As I recently read the article about Ancient India and our amazingly sensual and lurid past, I really couldn’t help but marvel at the state of LOVE affairs in India. India indeed has a very licentious relationship with sensuality. We pride ourselves for authoring the Kamasutra, which details descriptions of every form of sexual union imaginable between man-woman, woman-woman, man-man. We built temples in Khajuraho, which detailed sculptures of graphic sexual scenes between multiple men and women, men and beast. We built Mirror Palaces (Sheeh Mahal) so queens and kings could romp in their bedrooms looking at the ceilings above. We bow to the “ling” of Shiva and Parvati in temples even today, which by the way represents male and female fertility organs…if you know what I mean. We love our women in Saris, which exposes their entire abdomen. Yet, we find the whole concept of public display of affection, holding hands, giving a little peck on the lover’s cheek a bit…weird and untraditional. For those who have traveled to India, ask yourself this – have you ever seen couples comfortably and genuinely hold hands, and express physical affection and love?
How Did We Get So Ultraconservative?
Self appointed experts state that we have been enslaved by many – the Mughals or Persian rulers who invaded India around 1500s, and the British who ruled India around 1700s. Different dynasties brought with them varied cultures and traditions, and managed to dilute the free-spirited ancient Indian culture. Others place blame on the eventual decline of the Indian culture, which became increasingly intolerant towards women after introduction of the dowry system, the sati system and so on. The once fluid caste system based solely on one’s current profession, became rigid where people rarely married between castes and social class.
Over thousands of years, what resulted was a conservative approach to love. Love-marriages were frowned up, and majority of marriages were arranged by parents based on profession, education, family background and general life interests. Most of our parents concurred to an arranged-marriage where they barely met their partner before getting married. You ask, how can you marry someone you don’t know? The ultraconservative yet philosophical Indian answer is – can you really ever know anyone?
While these root causes are critical in shaping our ultra-conservative approach to love, recent developments in the Indian culture have not helped either.
Anti-Valentine’s Day Processions Are Real
Shiv-Sena activists have single handedly taken it upon themselves to make the youth aware about Indian culture. And their version dictates – no Valentine’s Day! After all it’s a Western celebration. Recent reports about Shiv-Sena activists conducting raids in restaurants, hotels rooms, theatres etc without permission are enough to rattle any lover expressing love on Valentine’s Day. Even the banks of the Holy river Ganges in Varanasi will not be spared. Lovers planning on gathering to pray for their eventual love-marriage to materialize, will have to wait for a few days before Lord Kamadeva blesses them again.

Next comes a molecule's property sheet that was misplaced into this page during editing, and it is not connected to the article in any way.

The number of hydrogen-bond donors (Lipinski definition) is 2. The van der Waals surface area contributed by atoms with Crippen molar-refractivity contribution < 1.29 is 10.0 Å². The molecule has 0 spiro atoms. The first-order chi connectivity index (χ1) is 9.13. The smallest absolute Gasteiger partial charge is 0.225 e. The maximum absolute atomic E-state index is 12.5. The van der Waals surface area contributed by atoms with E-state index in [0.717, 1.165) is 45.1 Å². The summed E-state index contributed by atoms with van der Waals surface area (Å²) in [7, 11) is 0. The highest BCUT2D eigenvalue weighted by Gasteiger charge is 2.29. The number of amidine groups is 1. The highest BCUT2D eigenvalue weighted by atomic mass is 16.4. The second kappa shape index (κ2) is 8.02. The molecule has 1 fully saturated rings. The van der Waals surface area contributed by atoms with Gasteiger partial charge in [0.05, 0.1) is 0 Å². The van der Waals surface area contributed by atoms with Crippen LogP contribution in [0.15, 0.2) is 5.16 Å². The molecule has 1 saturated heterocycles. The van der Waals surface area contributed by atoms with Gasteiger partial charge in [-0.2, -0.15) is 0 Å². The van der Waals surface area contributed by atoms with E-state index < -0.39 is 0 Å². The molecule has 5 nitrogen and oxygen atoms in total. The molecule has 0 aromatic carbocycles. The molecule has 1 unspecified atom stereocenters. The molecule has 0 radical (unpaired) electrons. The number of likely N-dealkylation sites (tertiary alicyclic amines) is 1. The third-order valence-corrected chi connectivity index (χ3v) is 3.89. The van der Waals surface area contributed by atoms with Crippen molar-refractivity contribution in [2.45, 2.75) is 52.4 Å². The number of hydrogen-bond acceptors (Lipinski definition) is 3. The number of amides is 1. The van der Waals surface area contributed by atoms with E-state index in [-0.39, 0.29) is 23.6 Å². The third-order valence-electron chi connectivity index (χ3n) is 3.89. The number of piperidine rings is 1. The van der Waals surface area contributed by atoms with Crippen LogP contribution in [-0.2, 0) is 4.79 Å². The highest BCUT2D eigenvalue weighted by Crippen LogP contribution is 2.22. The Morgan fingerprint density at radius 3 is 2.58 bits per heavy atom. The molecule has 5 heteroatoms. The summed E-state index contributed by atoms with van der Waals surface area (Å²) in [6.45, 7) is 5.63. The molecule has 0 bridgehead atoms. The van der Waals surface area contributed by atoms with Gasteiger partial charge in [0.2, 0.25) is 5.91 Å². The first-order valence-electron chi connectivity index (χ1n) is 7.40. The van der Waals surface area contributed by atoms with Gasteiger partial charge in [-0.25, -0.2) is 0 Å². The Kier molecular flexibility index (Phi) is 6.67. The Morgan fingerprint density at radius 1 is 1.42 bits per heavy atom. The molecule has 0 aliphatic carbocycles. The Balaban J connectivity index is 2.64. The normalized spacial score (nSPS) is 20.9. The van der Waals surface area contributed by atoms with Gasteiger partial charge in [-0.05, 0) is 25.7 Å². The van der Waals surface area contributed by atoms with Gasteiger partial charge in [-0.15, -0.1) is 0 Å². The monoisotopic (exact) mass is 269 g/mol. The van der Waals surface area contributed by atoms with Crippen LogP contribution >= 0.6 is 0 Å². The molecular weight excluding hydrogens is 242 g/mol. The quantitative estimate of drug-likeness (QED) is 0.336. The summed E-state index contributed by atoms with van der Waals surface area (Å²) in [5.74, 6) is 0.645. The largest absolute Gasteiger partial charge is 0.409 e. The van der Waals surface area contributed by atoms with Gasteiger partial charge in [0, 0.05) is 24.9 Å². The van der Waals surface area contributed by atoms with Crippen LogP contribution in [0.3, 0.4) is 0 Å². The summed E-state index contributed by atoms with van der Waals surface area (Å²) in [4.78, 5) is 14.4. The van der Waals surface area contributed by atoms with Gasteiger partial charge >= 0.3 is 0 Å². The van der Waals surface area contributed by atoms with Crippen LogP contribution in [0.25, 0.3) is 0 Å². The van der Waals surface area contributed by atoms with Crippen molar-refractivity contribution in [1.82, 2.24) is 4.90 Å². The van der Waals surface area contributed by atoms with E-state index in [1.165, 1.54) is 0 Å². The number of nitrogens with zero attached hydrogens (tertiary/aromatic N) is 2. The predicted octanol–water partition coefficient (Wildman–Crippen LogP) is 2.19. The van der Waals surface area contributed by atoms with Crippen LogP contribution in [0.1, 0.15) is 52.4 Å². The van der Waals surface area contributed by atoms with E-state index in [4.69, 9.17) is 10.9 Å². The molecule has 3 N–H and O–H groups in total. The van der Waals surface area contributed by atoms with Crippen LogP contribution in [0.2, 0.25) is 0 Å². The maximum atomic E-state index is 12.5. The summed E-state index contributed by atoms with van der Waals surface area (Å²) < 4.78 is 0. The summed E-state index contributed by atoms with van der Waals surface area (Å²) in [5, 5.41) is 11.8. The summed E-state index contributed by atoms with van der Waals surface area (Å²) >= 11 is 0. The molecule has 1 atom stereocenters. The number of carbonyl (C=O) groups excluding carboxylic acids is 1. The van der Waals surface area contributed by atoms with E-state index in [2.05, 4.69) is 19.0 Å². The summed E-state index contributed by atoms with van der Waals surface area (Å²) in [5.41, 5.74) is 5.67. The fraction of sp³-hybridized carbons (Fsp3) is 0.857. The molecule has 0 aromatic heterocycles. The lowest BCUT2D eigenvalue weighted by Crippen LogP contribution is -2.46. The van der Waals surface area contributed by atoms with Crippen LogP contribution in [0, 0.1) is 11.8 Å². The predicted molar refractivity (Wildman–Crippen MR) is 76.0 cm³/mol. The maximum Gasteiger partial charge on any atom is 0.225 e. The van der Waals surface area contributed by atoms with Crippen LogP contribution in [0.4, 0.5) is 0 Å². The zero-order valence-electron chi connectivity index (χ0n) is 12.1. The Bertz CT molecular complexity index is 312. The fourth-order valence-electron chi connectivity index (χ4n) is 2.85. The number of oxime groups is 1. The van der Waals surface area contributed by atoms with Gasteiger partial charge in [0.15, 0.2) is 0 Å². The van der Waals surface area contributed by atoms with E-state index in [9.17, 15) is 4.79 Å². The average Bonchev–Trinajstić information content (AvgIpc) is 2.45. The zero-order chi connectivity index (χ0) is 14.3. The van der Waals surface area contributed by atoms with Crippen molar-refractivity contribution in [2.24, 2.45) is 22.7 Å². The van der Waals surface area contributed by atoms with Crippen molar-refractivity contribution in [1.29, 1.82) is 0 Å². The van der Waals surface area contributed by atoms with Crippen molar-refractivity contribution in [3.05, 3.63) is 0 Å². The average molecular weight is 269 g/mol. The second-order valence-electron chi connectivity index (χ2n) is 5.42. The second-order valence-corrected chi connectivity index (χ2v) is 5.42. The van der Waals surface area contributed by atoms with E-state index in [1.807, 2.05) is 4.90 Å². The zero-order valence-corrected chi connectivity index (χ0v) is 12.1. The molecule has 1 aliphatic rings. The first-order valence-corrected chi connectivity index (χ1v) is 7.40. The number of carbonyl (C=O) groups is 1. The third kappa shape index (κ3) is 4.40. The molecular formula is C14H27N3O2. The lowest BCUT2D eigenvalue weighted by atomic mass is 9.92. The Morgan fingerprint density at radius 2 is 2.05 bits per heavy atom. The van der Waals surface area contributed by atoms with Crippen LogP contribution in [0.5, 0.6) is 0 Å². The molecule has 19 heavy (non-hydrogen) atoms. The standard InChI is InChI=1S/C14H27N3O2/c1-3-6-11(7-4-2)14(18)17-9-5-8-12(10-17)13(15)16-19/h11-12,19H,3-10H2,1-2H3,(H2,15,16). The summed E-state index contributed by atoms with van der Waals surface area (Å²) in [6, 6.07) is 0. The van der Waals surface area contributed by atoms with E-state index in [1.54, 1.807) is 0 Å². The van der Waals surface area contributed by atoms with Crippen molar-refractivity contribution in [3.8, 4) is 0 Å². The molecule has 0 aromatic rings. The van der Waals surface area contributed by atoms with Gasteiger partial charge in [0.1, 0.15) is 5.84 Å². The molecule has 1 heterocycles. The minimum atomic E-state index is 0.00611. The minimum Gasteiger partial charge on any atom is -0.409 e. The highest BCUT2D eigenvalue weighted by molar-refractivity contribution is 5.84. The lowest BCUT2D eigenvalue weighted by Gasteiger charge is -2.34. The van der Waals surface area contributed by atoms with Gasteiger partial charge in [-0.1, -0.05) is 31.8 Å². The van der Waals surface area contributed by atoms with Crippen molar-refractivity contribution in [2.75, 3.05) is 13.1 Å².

Inter-Caste Alliances Can Have Dire Consequences For Lovers
Inter-caste alliances still manage to draw savage wrath of the ultraconservative guardians of Indian culture. Free-wheeling, self-appointed and anti-constitutional institutions like the Khaap have been known to order the execution of lovers who dare marry outside community confines. Risking life for love sounds romantic, but it might give the best of us jitters! In fact, it is safe to say that the inter-caste marriages haven’t really taken off in India as well as they should have. A majority of inter-caste marriages in India happen between the educated, well-to-do Indians who have moved on from parental and cultural diktats.
The real freedom to select a love partner hasn’t percolated through the life of an average Indian. Tweet This
Indians Don’t Have a Clue About the True Indian Culture
Sorry to offend you, but we really don’t! We preach modesty for youth – no boyfriends, no jeans, no chowmein, no intercaste marriages, no western influence…period! This is the same country that celebrated women like Draupadi, who took 5 Princes as her husbands. This is the same country that revered celestial nymphs as powerhouses of love, sensuality and beauty. This is the same country that gave the World the first comprehensive book (Kamasutra) about love-making, when the rest of the World was in dark ages. But sadly, we have grown into a culture that frowns upon basics of love – including Valentine’s Day!
So why not return to our traditional roots and celebrate what India was truly about, a country with freedom of self-expression, freedom to select our love partners, freedom to explore love emotionally and physically, and freedom to celebrate national and international festivals such as Valentine’s Day, Rose Day and what have you.